Every day this past week seems to be filled with some new winter-related obstacle. ‘Tis the season, right? From a dangerous malfunction of an overhead door in our freestall barn on New Year’s Eve to frozen cattle drinkers and dramatic weather shifts causing animal sickness, we’ve had our hands full coming into 2022. Each day has had its own set of problems, making for even longer days out in the cold, wind, and snow.Honestly, I’ve really been debating about what to write for my blog post this week. Each topic I came up with seemed to be grim and focused on some problem we’ve had to fix around the farm. So, I decided not to start the new year off with a bitter topic. I want to focus on something that makes me chuckle almost daily — our cows’ endless antics and strong exhibitions of personality.
Seriously, I work with well over 400 animals each day (including our milk cows in the robot barn, our new calves in the nursery, the steers I take care of at our house, and the heifers I manage), and each of them is memorable in their own way. Each of these animals has its own distinguishable personality — some are sweet, loving ladies; others are bitter old hags that must have their way; and then some are the equivalent of the class clown.
With zero-degree days and bitter winds lately, I’ve been bundled up in coveralls, heavy sweatshirts, thick gloves, insulated boots, and a warm hat or headband. Most days, I throw my hair up in a high messy bun or ponytail to stick out of my go-to thick, knitted headband. Apart from the occasional encounter with the milkman, veterinarian, nutritionist, or delivery truck drivers, I only see my family and the cows while I’m working on the farm throughout the day. So, my appearance is far from a priority.You know who really doesn’t care what I look like? Our cows. And, truth be told, they often have worse hair days or more embarrassing moments than I do. The beauty is that they don’t have a care in the world about what I think. Whether they look sleek and put together or scruffy and a complete disaster, they go about their day the same way they always do — eat, sleep, poop, get milked, repeat.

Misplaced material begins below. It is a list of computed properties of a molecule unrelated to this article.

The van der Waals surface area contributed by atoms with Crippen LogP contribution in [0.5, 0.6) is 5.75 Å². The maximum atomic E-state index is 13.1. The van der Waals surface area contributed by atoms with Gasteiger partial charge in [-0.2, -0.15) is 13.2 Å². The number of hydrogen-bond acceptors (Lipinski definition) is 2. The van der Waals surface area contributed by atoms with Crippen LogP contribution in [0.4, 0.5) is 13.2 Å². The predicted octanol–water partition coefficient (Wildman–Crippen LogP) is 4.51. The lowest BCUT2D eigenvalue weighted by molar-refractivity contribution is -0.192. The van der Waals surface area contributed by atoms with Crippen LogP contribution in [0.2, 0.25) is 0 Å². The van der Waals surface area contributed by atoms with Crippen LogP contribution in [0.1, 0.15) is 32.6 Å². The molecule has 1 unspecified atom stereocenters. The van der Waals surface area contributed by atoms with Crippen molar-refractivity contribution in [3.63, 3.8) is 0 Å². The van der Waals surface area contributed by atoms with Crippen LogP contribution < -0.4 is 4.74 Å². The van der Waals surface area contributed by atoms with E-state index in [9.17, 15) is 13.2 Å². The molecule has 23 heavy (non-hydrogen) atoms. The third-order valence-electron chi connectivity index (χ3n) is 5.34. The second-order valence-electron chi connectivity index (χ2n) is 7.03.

I often come across a milk cow, steer, or heifer with such a wild hairdo that I have to stop, laugh to myself, and occasionally snap a photo. Taking a few seconds to relish and be amused by their rough exterior truly brightens my day. Plus, there are a few select cows that I can almost always count on to have a wacky hairstyle, so I know who to look for when I walk through the barn if I want a pick-me-up.
As we go into the new year and try to make the most of 2022, I encourage everyone to find humor in the little things and appreciate our natural beauty (messy hair and all).
The author dairy farms with her parents and brother near Hawkeye, Iowa. The family milks approximately 300 head of grade Holstein cows at Windsor Valley Dairy LLC — split half and half between a double-eight parallel milking parlor and four robotic milking units. In the spring of 2020, Molly decided to take a leap and fully embrace her love for the industry by returning full time to her family’s dairy.